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Global, transnational and ethnic Zen Buddhism in a Hawaiian diaspora context

Jørn Borup (Associate Professor, Section for Religious Studies)

Buddhism as a socially and culturally significant lived religion has become part of the canonized container of comme il faut conventional objects within the academic study of religion.  In recent years, also migration studies have found overlapping empirical, theoretical and methodological interests, and concepts such as diaspora, migration, transnationalism and ethnicity have become important also in the study of global Buddhism.

Drawing on the insights from such scholarly fields as well as placing it in continuation of previous research experience, the present project investigates Zen Buddhism as a living tradition in Hawaii.

Hawai’i is a location between East and West with a long migrant history and tradition for religious pluralism. The Hawaii’an islands also have many different versions and representations of Buddhism, also of the typologically distinct “two Buddhisms”; ethnic and convert Buddhism.  The Japanese have been there for now five generations, being a migrant community whose identity as Japanese-Americans challenges concepts and bounded categories such as “diaspora”, ethnicity, race, culture and religion. Just as it was the case already in the 1920s where Hawaii had become a laboratory of race and immigrant assimilation, today it is still an obvious place to study as an empirical object in itself, as well as a setting with which to ask more general questions related to multi-culture, -ethnicity and -religiosity.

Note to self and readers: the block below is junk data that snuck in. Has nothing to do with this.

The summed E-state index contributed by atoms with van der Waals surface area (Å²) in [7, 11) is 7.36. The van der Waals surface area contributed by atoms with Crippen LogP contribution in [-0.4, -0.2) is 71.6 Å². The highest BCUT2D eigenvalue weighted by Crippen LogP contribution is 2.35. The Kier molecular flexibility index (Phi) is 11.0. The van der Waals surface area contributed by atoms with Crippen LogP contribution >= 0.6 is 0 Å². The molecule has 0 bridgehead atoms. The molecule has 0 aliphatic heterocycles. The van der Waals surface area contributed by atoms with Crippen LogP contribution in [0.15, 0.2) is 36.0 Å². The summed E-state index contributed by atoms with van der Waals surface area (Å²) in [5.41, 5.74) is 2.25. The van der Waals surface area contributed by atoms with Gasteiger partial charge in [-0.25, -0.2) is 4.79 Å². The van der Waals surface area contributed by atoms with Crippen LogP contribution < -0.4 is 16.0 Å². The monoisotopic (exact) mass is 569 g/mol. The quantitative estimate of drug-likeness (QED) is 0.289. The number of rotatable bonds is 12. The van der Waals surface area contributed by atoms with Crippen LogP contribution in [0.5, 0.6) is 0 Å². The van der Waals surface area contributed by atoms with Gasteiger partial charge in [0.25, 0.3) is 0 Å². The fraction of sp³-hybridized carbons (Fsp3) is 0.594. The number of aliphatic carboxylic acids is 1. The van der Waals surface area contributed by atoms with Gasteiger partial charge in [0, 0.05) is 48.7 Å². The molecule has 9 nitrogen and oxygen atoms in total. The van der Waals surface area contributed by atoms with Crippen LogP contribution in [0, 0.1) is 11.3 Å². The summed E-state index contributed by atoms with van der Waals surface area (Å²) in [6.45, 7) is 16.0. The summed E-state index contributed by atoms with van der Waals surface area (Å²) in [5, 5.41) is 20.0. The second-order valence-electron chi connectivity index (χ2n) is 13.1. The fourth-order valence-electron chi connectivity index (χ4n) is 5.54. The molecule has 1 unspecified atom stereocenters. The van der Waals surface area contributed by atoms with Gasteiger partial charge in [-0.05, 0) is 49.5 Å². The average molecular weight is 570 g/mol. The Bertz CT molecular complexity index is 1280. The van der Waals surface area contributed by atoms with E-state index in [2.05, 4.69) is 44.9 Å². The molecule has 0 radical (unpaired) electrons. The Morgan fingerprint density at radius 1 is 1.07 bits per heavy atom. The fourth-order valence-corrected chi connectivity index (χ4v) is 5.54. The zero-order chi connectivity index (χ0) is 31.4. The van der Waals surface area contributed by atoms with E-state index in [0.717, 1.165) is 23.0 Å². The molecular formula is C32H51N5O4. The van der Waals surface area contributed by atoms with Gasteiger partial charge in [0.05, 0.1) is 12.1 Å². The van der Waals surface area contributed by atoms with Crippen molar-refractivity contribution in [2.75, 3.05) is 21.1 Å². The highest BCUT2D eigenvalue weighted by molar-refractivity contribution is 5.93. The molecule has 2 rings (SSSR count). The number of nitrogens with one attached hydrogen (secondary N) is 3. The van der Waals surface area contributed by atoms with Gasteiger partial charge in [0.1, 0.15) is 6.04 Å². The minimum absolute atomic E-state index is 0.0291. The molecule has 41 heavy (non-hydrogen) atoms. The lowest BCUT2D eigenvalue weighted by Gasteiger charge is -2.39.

One objective therefore is to investigate whether hybridization or segregation and the typological pair of the “two Buddhisms” are relevant in the Hawaiian context, and especially how and to what extent Buddhism is “ethnicized” or ethnicity “Buddhicized” among Japanese-Americans related to these temples/centers. How and to which extent does Buddhism play a significant role in developing spiritual practices and ideas within and outside the Japanese Asian contexts? Are there relationships between “spiritual Buddhism” and “cultural Buddhism”, are there parallel and or hybrid developments in engagement and relevance in the local communities?